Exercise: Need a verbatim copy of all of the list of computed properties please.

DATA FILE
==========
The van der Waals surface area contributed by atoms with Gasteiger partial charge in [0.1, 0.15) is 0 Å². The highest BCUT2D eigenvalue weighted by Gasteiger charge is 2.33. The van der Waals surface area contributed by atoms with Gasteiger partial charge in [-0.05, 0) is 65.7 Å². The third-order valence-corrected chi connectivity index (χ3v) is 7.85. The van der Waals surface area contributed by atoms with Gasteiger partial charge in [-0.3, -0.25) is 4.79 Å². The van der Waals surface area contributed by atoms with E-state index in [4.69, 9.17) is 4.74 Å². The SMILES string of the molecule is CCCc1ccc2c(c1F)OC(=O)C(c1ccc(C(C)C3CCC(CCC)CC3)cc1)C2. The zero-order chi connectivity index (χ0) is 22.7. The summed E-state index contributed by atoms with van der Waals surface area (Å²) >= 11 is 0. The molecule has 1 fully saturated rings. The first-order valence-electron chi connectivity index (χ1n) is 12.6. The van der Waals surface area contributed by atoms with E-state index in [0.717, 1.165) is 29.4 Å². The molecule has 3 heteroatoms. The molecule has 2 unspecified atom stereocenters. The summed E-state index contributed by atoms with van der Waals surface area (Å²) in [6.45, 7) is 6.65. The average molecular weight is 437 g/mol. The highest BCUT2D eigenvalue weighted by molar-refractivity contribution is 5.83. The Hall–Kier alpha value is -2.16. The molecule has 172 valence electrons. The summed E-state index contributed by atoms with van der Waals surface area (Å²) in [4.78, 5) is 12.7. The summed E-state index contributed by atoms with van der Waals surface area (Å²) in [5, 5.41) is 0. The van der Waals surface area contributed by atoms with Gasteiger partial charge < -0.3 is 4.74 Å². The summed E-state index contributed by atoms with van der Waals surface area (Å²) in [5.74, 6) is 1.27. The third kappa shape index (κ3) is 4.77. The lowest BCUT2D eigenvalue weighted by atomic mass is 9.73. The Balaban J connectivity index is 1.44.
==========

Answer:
The van der Waals surface area contributed by atoms with Gasteiger partial charge in [0.1, 0.15) is 0 Å². The highest BCUT2D eigenvalue weighted by Gasteiger charge is 2.33. The van der Waals surface area contributed by atoms with Gasteiger partial charge in [-0.05, 0) is 65.7 Å². The third-order valence-corrected chi connectivity index (χ3v) is 7.85. The van der Waals surface area contributed by atoms with Gasteiger partial charge in [-0.3, -0.25) is 4.79 Å². The van der Waals surface area contributed by atoms with E-state index in [4.69, 9.17) is 4.74 Å². The SMILES string of the molecule is CCCc1ccc2c(c1F)OC(=O)C(c1ccc(C(C)C3CCC(CCC)CC3)cc1)C2. The zero-order chi connectivity index (χ0) is 22.7. The summed E-state index contributed by atoms with van der Waals surface area (Å²) >= 11 is 0. The molecule has 1 fully saturated rings. The first-order valence-electron chi connectivity index (χ1n) is 12.6. The van der Waals surface area contributed by atoms with E-state index in [0.717, 1.165) is 29.4 Å². The molecule has 3 heteroatoms. The molecule has 2 unspecified atom stereocenters. The summed E-state index contributed by atoms with van der Waals surface area (Å²) in [6.45, 7) is 6.65. The average molecular weight is 437 g/mol. The highest BCUT2D eigenvalue weighted by molar-refractivity contribution is 5.83. The Hall–Kier alpha value is -2.16. The molecule has 172 valence electrons. The summed E-state index contributed by atoms with van der Waals surface area (Å²) in [4.78, 5) is 12.7. The summed E-state index contributed by atoms with van der Waals surface area (Å²) in [5, 5.41) is 0. The van der Waals surface area contributed by atoms with Gasteiger partial charge < -0.3 is 4.74 Å². The summed E-state index contributed by atoms with van der Waals surface area (Å²) in [5.74, 6) is 1.27. The third kappa shape index (κ3) is 4.77. The lowest BCUT2D eigenvalue weighted by atomic mass is 9.73. The Balaban J connectivity index is 1.44.